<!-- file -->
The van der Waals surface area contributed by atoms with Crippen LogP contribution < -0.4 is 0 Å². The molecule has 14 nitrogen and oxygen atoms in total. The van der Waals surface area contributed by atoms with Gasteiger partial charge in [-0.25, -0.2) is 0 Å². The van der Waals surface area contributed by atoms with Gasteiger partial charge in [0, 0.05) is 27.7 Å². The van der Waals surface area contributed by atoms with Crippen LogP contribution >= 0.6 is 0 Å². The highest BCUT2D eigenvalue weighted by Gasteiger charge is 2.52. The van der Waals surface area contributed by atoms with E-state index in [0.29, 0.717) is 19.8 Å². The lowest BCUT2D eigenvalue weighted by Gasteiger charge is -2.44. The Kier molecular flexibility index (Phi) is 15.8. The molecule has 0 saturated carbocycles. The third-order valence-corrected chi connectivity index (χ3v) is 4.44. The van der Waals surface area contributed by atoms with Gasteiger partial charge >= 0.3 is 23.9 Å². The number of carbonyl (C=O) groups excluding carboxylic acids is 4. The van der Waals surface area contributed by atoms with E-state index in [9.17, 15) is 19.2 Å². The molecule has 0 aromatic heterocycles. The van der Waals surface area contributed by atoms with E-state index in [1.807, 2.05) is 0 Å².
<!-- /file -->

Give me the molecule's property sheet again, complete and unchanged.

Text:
The van der Waals surface area contributed by atoms with Crippen LogP contribution < -0.4 is 0 Å². The molecule has 14 nitrogen and oxygen atoms in total. The van der Waals surface area contributed by atoms with Gasteiger partial charge in [-0.25, -0.2) is 0 Å². The van der Waals surface area contributed by atoms with Gasteiger partial charge in [0, 0.05) is 27.7 Å². The van der Waals surface area contributed by atoms with Crippen LogP contribution >= 0.6 is 0 Å². The highest BCUT2D eigenvalue weighted by Gasteiger charge is 2.52. The van der Waals surface area contributed by atoms with E-state index in [0.29, 0.717) is 19.8 Å². The lowest BCUT2D eigenvalue weighted by Gasteiger charge is -2.44. The Kier molecular flexibility index (Phi) is 15.8. The molecule has 0 saturated carbocycles. The third-order valence-corrected chi connectivity index (χ3v) is 4.44. The van der Waals surface area contributed by atoms with Gasteiger partial charge >= 0.3 is 23.9 Å². The number of carbonyl (C=O) groups excluding carboxylic acids is 4. The van der Waals surface area contributed by atoms with E-state index in [9.17, 15) is 19.2 Å². The molecule has 0 aromatic heterocycles. The van der Waals surface area contributed by atoms with E-state index in [1.807, 2.05) is 0 Å².